COVID-19 hit in March 2020 and by the first week in May, I had learned that I would no longer have a job. I was devastated, to say the least. I did not think that the pandemic would impact my job as quickly as it did; but also, the convenience of that moment is not lost on me. Not only was I without a job—my entire team was let go and the community engagement work was merged with the existing all-white education team, who all kept their jobs. 

Because COVID was quickly shutting down the arts and entertainment industry, Americans for the Arts was keeping us updated on how this would impact our application process for the fellowships. In July, I got notified that I was selected for an interview. I was excited, and also embarrassed to share that I lost my job and totally understood if I would no longer qualify the fellowship. Instead, I was embraced and encouraged to interview, and was reminded that I was not the only mid-career arts professional without a job because of COVID. 

Being in this fellowship while I was unemployed ended up being exactly what I needed. I was able to hyper focus on areas of my development that I likely wouldn’t have been able to make space for while working full time. A space that I initially thought would be pure refuge from my (at the time) predominantly white working environment ended up being so much more. It was affirming, challenging, and, at times, liberating. I felt seen and inspired by my cohort of fellows.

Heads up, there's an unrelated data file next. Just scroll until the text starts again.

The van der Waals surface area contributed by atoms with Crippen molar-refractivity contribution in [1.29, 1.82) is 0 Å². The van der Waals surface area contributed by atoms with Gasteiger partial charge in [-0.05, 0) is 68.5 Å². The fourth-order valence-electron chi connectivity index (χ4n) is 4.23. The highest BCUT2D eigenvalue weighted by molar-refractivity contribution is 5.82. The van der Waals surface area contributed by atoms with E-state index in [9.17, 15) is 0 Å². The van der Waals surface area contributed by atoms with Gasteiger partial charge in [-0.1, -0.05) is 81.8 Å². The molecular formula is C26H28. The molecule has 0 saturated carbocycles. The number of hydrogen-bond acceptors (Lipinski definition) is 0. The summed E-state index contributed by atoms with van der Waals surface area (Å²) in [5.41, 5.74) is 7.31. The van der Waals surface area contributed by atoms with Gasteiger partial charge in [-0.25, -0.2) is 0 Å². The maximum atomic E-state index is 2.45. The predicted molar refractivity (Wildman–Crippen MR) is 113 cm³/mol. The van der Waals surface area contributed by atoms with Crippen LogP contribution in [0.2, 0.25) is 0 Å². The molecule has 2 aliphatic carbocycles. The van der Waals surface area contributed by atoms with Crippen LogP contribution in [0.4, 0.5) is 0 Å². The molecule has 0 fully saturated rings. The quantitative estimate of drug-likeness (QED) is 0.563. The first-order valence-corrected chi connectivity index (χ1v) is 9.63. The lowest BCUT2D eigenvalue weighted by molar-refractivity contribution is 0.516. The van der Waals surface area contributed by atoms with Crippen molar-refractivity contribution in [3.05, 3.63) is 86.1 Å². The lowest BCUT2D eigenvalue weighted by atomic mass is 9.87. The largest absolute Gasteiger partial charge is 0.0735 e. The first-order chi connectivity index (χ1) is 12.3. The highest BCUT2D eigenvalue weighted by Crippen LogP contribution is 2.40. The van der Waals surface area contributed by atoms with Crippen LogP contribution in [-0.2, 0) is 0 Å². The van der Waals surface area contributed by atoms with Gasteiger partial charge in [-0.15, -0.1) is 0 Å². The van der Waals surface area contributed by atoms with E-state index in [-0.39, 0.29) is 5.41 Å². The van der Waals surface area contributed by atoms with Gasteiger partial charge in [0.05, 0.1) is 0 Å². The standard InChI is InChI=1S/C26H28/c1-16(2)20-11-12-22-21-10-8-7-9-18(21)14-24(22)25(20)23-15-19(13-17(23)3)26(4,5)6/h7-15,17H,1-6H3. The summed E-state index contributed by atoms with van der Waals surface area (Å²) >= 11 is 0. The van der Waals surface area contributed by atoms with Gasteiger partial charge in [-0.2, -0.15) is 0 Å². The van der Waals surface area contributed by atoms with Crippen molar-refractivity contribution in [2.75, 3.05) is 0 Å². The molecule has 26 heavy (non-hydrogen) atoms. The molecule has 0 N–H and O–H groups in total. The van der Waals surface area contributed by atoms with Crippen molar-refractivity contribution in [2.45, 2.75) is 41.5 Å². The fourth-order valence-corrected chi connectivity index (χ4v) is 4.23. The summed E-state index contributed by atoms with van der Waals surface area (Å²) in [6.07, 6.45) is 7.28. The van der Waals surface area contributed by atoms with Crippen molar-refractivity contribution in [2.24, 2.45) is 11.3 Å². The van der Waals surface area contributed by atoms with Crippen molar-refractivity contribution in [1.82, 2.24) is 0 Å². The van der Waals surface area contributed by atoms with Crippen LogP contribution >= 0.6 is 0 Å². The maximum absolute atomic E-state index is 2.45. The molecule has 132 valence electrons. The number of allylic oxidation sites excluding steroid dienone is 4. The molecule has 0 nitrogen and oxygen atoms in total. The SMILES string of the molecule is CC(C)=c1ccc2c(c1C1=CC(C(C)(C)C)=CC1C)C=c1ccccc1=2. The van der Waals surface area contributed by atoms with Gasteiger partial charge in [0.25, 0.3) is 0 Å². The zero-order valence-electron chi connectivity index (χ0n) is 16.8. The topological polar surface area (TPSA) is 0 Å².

One aspect of this past year that I am still unlearning is this idea that our self-worth is tied to our job/titles. I did not realize how much I participated in that belief until I no longer had my job. It really hit me during the first few sessions with ACLC. I had to introduce myself multiple times and got increasingly frustrated with the fact that I did not know how to identify myself outside of a title given to me by an institution. To put it plainly, that line of thinking is a product of white supremacy, capitalism, and respectability politics. At what point do we truly focus on getting in the right relationship, with ourselves, to carry this work forward with trust, integrity, and joy? After all, our work relies on the vastness of the human condition and our ability to wrestle with complexities of our world. At what point do we stop chasing titles and seats of power and come to terms with being a whole human outside of our professional responsibilities? I am still learning how to live those values out loud. I am thankful that I was placed in a community of brilliant, BIPOC creators who were interrogating similar questions and giving themselves grace along the way.